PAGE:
Amid viral panic, primary election produces no surprises

Michael Grovier, Co-Managing Editor

 

In the background of an approaching COVID-19 pandemic, one thing stood clear in this year’s local primary elections: each candidate will be heading into November with a strong backing from their party. All but one of the contested local offices in districts representing Mattoon, Ill. and Effingham, Ill. were decided by 18 or more percentage points, with four decided by more than 29 percentage points.

The largest margin this election came from Darren Bailey, who defeated opponent Jeff Fleming by 55 percentage points to put his name on the right side of the ballot for Illinois State Senate District 55. Bailey currently holds the office, where he serves primarily in committees specializing in agriculture and elementary education. According to his campaign website, Bailey wishes to stand against abortion, educate voters on the importance of the second amendment, combine and decrease the number of school districts, and lower taxes. At the time of publication, the Democratic Party has not appointed an opponent.

The closest election this cycle came from the Republican primary for the Illinois Fifth District Appellate Court, where Mark Boie edged out opponent Katherine Ruocco by 8.8 percentage points. Boie, a member of the Special Supreme Court Advisory Committee for Justice and Mental Health Planning, enters the November election as the incumbent judge. He will face Democrat Sarah Smith, who ran unopposed in the primary.

One race that has been quite contested this year is the U.S. House Illinois District 15 election. This November, Erika Weaver (D) will face Mary Miller (R). Miller, who defeated second-place candidate Darren Duncan by 35.1 percentage points, has expressed priorities of “securing our borders, defending our Second Amendment rights, supporting him [Trump] as the most pro-life president we’ve ever had, and fighting against the socialist agenda” in her forums. In recent Democratic forums, Weaver has dismissed the “socialist” label, but also showed support for making community colleges tuition-free. Weaver exclusively expressed to The Navigator that she wishes to specifically work with Lake Land College, increasing funding for TRiO and expanding the dual credit program.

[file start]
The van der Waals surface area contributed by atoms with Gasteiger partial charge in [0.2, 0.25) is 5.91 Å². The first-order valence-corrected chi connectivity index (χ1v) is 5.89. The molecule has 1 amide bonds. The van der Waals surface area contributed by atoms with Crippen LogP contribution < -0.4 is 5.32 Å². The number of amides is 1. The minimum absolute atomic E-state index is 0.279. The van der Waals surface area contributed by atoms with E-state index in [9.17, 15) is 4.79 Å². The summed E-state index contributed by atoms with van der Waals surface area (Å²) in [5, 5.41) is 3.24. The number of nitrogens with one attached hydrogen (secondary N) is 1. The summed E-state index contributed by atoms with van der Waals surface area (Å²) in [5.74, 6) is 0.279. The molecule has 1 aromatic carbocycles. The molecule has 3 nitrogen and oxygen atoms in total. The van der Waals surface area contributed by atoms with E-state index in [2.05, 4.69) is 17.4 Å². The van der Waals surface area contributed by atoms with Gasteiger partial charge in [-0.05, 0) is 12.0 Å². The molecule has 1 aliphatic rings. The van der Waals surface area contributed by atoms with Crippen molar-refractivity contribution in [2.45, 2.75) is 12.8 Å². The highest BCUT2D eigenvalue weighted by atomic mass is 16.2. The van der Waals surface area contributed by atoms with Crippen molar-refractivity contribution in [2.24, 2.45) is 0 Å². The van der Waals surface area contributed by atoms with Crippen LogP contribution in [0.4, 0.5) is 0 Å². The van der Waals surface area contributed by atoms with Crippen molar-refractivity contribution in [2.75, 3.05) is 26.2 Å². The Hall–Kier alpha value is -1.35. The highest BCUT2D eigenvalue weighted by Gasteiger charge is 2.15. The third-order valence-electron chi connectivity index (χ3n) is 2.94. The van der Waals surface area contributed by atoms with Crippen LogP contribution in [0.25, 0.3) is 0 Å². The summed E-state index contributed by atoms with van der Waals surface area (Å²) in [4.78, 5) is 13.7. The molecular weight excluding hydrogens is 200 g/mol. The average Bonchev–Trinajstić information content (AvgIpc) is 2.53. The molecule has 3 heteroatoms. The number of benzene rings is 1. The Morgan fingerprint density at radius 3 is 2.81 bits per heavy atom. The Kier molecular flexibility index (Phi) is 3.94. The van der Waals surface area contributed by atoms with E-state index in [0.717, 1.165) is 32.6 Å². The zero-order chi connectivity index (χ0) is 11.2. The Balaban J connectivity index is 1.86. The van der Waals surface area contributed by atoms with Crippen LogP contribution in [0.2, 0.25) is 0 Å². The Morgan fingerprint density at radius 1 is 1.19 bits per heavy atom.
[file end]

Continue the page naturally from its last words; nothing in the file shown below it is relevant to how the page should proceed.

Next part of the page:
In the Republican primary for U.S. Senate-Illinois, Mark Curran defeated second-place Peggy Hubbard by 18.6 percentage points. Curran, the former Lake County Sheriff and Attorney General’s Gang Crime Bureau Chief, describes himself as “Roman Catholic. Pro-Liberty. Pro-Life.” He will face Senate Minority Whip Dick Durban in November. Durban is a member of the “Gang of Eight,” a bi-partisan term used to describe the “eight most influential senators” in immigration reform.

The final contested seat in the two cities was the Republican race for Illinois Supreme Court Fifth District, in which David Overstreet defeated John Barberis Jr. by 53 percentage points. Overstreet currently serves on the Illinois Judicial Conference, the Supreme Court Judicial Mentoring Committee and the Illinois Judicial College Committee on Judicial Education. He goes on to face Democrat Judy Cates, a judge of the Fifth District Appellate Court.

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